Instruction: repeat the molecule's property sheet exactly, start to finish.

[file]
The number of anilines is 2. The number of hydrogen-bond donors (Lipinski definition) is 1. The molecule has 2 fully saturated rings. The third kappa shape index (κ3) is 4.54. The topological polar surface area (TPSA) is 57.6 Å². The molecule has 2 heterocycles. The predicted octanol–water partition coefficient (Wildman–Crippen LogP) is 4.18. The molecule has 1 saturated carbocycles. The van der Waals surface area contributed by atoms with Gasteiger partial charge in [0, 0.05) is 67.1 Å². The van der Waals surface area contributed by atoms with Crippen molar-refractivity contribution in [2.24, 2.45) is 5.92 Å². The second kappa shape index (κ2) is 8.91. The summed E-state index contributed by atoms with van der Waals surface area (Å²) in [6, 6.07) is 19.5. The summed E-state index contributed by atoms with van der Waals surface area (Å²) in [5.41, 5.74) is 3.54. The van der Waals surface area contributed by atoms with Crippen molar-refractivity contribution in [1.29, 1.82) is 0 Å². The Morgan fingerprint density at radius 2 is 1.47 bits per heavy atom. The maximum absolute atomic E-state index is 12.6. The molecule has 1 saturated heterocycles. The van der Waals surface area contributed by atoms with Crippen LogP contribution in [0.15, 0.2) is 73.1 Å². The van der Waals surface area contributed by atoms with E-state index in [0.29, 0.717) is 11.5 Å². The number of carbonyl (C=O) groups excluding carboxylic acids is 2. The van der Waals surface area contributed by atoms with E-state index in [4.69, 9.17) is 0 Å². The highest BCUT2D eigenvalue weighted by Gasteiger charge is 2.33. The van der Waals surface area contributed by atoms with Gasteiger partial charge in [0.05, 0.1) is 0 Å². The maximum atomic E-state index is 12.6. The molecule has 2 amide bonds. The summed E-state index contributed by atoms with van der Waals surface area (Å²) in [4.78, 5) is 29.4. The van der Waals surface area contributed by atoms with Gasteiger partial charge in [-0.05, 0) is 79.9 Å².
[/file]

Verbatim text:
The number of anilines is 2. The number of hydrogen-bond donors (Lipinski definition) is 1. The molecule has 2 fully saturated rings. The third kappa shape index (κ3) is 4.54. The topological polar surface area (TPSA) is 57.6 Å². The molecule has 2 heterocycles. The predicted octanol–water partition coefficient (Wildman–Crippen LogP) is 4.18. The molecule has 1 saturated carbocycles. The van der Waals surface area contributed by atoms with Gasteiger partial charge in [0, 0.05) is 67.1 Å². The van der Waals surface area contributed by atoms with Crippen molar-refractivity contribution in [2.24, 2.45) is 5.92 Å². The second kappa shape index (κ2) is 8.91. The summed E-state index contributed by atoms with van der Waals surface area (Å²) in [6, 6.07) is 19.5. The summed E-state index contributed by atoms with van der Waals surface area (Å²) in [5.41, 5.74) is 3.54. The van der Waals surface area contributed by atoms with Crippen molar-refractivity contribution in [1.29, 1.82) is 0 Å². The Morgan fingerprint density at radius 2 is 1.47 bits per heavy atom. The maximum absolute atomic E-state index is 12.6. The molecule has 1 saturated heterocycles. The van der Waals surface area contributed by atoms with Crippen LogP contribution in [0.15, 0.2) is 73.1 Å². The van der Waals surface area contributed by atoms with E-state index in [0.29, 0.717) is 11.5 Å². The number of carbonyl (C=O) groups excluding carboxylic acids is 2. The van der Waals surface area contributed by atoms with E-state index in [4.69, 9.17) is 0 Å². The highest BCUT2D eigenvalue weighted by Gasteiger charge is 2.33. The van der Waals surface area contributed by atoms with Gasteiger partial charge in [0.05, 0.1) is 0 Å². The maximum atomic E-state index is 12.6. The molecule has 2 amide bonds. The summed E-state index contributed by atoms with van der Waals surface area (Å²) in [4.78, 5) is 29.4. The van der Waals surface area contributed by atoms with Gasteiger partial charge in [-0.05, 0) is 79.9 Å².